First humanitarian repatriation flight from Southern Libya

News Hour:

IOM organized its first humanitarian repatriation charter flight from southern Libya on 6 September, flying 171 stranded Nigerien migrants back to Niger. The flight departed from Taminhint Airport and arrived in Niamey, Niger in the evening.

The repatriation, in close co-operation with the Embassy of the Republic of Niger in Tripoli and the Consulate of Niger in Sabha, the municipal council in Sabha, the Libyan Red Crescent in Sabha and the Department for Combatting Illegal Migration (DCIM), was funded by the UN Central Emergency Response Fund (CERF) and the Kingdom of the Netherlands.


The group included six medical cases – two with visual impairments and four with high blood pressure. On board was 57-year-old Aminata from the Nigerien Tuareg tribe. She arrived in Sabha in 1993 together with her five children, two of whom later died during the tribal war between the Tabu and the Tuareg that ended earlier this year.

“War took two of my sons, destroyed our house and caused my health problems but until now I could not return to Niger because of my tribal affiliation and the lack of the necessary money to pay for our return,” she explained to IOM. “This trip provides me and my family with a new beginning. We will at least be safe!”

Many of the returnees on the flight expressed similar experiences that their tribal affiliations prevented them from returning home by land because of the conflict which spread along the road between Sabha and the border with Niger.

The charter flight came at a time when many of the stranded Nigeriens in the south had been suffering from poor conditions with limited access to health services due to the limited resources in the south of Libya.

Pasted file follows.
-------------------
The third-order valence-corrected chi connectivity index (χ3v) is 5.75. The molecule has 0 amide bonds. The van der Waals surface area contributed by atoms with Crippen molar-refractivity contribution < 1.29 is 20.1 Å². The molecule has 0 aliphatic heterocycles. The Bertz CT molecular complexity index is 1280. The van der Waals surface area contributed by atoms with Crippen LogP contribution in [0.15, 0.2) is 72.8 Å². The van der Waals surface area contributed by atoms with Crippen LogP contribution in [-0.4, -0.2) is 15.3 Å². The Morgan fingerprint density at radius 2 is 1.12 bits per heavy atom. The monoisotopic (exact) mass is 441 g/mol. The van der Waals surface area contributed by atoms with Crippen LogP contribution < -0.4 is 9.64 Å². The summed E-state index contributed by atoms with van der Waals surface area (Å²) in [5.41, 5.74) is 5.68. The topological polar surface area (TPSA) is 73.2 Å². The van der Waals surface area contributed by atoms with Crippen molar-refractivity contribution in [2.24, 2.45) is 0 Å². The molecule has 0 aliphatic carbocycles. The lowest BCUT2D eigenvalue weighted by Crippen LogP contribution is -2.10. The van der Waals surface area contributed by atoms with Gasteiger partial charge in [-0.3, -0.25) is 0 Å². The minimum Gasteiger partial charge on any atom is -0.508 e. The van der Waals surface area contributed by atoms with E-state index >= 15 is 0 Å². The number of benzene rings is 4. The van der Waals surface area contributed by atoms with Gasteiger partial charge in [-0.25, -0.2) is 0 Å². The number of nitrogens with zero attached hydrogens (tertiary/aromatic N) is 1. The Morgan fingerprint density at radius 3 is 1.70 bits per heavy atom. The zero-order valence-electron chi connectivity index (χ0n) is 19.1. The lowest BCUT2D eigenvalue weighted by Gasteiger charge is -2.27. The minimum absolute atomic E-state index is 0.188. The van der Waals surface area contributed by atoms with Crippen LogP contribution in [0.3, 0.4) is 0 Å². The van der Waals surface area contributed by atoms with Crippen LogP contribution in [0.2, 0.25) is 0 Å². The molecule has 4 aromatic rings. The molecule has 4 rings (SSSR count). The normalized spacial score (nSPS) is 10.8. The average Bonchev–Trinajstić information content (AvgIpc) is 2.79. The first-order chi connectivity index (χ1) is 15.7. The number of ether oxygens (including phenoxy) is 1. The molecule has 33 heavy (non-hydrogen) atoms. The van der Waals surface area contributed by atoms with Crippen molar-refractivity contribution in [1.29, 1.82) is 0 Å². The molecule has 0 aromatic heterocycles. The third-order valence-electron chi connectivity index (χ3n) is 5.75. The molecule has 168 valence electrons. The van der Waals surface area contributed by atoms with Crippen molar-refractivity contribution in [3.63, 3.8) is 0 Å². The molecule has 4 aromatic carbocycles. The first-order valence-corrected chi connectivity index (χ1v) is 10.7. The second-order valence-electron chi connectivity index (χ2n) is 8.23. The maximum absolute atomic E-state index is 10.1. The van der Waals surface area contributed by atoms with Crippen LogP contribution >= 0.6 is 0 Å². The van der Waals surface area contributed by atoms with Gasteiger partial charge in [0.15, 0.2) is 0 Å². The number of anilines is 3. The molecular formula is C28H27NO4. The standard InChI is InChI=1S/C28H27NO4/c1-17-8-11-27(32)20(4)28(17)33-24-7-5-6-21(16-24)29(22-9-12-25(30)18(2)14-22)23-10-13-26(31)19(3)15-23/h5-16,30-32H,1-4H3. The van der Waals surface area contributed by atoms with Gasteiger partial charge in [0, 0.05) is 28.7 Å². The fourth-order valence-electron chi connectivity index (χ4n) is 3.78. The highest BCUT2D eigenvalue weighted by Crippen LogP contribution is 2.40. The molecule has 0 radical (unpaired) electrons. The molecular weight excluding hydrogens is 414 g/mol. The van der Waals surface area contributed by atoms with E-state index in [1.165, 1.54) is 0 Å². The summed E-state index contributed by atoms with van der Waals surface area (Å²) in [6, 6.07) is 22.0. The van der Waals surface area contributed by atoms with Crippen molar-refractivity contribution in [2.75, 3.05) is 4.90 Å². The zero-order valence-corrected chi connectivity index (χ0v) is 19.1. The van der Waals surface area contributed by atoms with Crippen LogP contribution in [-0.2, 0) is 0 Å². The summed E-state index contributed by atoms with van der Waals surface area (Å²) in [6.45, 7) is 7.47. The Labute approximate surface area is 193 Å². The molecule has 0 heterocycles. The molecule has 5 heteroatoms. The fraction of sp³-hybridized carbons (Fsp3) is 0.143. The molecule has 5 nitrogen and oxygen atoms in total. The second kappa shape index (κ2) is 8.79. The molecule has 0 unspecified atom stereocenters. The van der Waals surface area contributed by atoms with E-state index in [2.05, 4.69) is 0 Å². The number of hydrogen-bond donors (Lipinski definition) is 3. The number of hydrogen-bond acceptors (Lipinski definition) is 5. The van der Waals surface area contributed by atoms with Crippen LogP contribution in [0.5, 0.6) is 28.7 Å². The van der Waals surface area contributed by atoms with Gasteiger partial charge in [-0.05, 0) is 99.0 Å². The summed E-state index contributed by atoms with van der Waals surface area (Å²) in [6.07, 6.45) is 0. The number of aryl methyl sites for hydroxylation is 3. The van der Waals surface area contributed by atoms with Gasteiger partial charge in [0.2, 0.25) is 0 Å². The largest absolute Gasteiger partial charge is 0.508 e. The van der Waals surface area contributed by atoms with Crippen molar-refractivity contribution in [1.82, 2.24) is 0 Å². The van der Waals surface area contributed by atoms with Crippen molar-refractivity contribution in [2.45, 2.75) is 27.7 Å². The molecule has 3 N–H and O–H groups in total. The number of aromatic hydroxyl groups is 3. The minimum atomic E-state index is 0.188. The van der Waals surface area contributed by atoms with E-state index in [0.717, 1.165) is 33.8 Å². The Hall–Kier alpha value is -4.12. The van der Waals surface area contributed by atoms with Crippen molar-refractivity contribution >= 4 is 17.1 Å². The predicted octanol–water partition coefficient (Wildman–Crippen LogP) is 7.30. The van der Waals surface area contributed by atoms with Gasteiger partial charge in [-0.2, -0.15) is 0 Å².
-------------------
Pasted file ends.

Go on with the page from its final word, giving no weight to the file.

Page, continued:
Hassan, a 47-year-old father of three, used to work as a farmer in Sabha but had in recent times been robbed twice by armed gangs. “I lived in constant terror,” he explained. “I look forward to returning to my country and searching for a new job and finding a safer environment for me and my kids.”

Nadia, a 52-year-old mother and widow, lived with her two divorced daughters and their children in Sabha since 2009. One of her daughters worked as a maid to secure some income. At one point she was close to being kidnapped by a gang but was saved in the nick of time. That’s why, explained Nadia, they had now decided to return home to be safe.

Considering the security, economic, tribal and humanitarian situation in the south of Libya, this latest repatriation is different from the several others facilitated by IOM from Mitiga airport in Tripoli, explained IOM Libya’s Operations Team Leader Kamal Al Sherif. “Despite all the challenges, this group of migrants is very lucky. Ten minutes after the flight departed, the whole region was blacked out when there was an extensive power cut.”

Before departure, all migrants received counselling, fit-to-travel medical check-ups and a hot meal. In addition, a mobile patrol from the Sabha Security Committee escorted the buses to Taminhint airport.

The repatriated migrants were received by IOM Niger at the Niamey airport and were provided with cash grants upon arrival to assist with their onward travel to their respective communities. Of the group, 21 were allocated to reintegration assistance to facilitate their socio economical reinsertion back in Niger. The assistance will be provided by IOM Niger.

Mridha Shihab Mahmud

Mridha Shihab Mahmud is a writer, content editor and photojournalist. He works as a staff reporter at News Hour. He is also involved in humanitarian works through a trust called Safety Assistance For Emergencies (SAFE). Mridha also works as film director. His passion is photography. He is the chief respondent person in Mymensingh Film & Photography Society. Besides professional attachment, he loves graphics designing, painting, digital art and social networking.
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